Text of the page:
Introduction: Recent work demonstrated a direct relation between work-family conflict and likelihood of smoking. This study furthered this area of research by (a) testing the association between work-family conflict and smoking quantity and (b) testing demographic, workplace, and home factors as moderators of this relation. Methods: Participants (N = 423) were daily smokers from a Midwestern community-based sample. Ordinal regression analysis tested work-to-home and home-to-work conflict as predictors (after controlling for demographic characteristics, home factors, and workplace factors) of smoking quantity. Additionally, we tested whether the demographic, home, and workplace factors moderated the effects of work-to-home conflict and home-to-work conflict on smoking quantity. Results: Males (OR = 8.81, p = .005), older participants (OR = 1.09, p = .012), those with less educational attainment (OR = 1.87, p = .001), those who reported lower levels of workplace smoking restrictions (OR = 0.87, p = .019), and those who reported higher levels of work-to-home conflict (OR = 1.39, p = .026) smoked more cigarettes per day. There was no significant main effect of home-to-work conflict on smoking quantity (OR = 1.46, p = .099). A significant interaction (OR = 0.55, p = .043) revealed that home-to-work conflict was associated with smoking quantity for females but not for males. Conclusions: After controlling for demographic characteristics and potential confounders, work-to-home conflict had a negative impact on smoking quantity for all participants, and home-to-work conflict was associated with smoking quantity for women. Workplace wellness programs to reduce smoking among employees should take into account the direction of conflict and how the effect of the conflict on smoking behavior may vary based on other factors.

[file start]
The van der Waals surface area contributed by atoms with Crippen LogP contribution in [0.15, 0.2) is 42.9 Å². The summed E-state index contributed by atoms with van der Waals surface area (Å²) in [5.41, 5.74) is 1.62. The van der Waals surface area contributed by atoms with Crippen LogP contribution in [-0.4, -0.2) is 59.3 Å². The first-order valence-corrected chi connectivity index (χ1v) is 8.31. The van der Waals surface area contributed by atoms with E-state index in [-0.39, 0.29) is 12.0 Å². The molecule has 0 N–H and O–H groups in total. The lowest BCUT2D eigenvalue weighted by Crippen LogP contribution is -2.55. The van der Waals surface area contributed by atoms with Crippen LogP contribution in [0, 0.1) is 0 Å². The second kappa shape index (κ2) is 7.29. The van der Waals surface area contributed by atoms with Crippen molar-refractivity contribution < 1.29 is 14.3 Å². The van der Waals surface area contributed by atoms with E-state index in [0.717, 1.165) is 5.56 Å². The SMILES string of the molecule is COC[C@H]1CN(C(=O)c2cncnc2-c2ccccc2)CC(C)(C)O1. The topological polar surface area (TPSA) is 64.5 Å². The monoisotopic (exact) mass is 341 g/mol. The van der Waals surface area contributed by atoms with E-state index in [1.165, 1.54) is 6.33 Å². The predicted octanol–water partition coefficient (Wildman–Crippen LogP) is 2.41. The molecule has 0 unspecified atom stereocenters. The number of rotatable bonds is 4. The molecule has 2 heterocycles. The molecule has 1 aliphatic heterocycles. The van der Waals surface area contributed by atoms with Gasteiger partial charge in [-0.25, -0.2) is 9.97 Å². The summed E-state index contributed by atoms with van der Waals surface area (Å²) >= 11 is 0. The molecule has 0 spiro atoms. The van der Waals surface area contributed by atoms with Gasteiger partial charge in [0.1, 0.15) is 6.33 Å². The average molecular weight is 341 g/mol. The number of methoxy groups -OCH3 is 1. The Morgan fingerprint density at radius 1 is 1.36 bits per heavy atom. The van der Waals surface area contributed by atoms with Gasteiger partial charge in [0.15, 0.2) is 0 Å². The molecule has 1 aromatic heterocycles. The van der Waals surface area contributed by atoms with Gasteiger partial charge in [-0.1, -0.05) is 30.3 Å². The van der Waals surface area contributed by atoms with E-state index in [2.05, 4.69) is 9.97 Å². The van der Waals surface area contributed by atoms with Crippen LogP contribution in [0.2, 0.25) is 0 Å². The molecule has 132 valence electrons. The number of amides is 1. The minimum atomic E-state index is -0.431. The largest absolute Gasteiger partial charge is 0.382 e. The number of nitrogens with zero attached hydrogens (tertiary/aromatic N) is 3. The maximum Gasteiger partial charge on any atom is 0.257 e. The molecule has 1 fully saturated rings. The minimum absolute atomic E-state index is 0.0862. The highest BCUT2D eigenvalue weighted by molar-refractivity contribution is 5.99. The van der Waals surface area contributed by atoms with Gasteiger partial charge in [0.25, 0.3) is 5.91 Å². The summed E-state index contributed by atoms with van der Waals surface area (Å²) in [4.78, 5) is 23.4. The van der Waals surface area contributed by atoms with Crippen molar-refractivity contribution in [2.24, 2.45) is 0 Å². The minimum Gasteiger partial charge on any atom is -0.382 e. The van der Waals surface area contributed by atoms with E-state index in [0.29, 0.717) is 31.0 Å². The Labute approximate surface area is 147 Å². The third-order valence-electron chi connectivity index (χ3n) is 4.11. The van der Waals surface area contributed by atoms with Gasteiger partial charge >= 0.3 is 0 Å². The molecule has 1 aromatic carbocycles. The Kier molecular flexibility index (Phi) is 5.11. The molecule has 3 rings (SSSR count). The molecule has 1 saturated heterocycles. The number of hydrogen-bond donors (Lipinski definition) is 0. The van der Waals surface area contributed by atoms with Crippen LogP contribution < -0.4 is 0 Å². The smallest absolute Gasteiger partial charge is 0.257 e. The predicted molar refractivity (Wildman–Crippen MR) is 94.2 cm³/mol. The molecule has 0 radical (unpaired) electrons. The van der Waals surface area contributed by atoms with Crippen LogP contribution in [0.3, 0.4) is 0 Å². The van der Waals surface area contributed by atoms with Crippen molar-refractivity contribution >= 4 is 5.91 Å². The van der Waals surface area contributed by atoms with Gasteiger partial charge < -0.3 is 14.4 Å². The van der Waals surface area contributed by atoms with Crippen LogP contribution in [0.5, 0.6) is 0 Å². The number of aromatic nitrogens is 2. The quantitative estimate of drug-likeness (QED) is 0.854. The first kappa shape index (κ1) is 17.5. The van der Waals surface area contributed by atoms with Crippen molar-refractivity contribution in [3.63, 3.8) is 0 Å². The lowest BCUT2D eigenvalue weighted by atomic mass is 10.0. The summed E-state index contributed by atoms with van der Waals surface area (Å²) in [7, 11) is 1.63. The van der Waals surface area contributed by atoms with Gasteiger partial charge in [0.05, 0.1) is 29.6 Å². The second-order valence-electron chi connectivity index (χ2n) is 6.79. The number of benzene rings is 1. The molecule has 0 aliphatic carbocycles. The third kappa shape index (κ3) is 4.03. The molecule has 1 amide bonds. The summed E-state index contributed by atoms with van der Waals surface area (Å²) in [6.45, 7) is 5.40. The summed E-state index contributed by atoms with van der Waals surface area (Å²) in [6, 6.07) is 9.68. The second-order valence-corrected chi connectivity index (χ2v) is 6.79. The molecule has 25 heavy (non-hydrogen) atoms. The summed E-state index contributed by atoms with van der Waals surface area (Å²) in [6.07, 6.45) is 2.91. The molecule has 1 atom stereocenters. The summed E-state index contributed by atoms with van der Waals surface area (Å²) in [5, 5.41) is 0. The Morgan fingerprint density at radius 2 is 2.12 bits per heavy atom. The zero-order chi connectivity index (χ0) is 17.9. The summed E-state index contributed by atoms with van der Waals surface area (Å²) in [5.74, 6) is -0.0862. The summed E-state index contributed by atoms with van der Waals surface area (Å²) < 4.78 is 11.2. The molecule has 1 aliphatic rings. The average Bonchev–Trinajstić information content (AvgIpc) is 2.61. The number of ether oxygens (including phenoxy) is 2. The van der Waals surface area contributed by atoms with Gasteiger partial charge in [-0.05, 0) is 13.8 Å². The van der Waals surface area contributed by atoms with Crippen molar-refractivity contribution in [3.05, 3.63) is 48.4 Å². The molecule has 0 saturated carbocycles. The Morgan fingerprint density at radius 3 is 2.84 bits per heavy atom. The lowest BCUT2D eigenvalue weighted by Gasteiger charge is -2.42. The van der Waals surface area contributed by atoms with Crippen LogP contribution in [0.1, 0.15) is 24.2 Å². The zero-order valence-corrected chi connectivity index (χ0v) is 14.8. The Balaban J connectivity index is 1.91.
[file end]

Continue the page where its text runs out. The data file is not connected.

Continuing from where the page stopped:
ASJC Scopus subject areas
- Public Health, Environmental and Occupational Health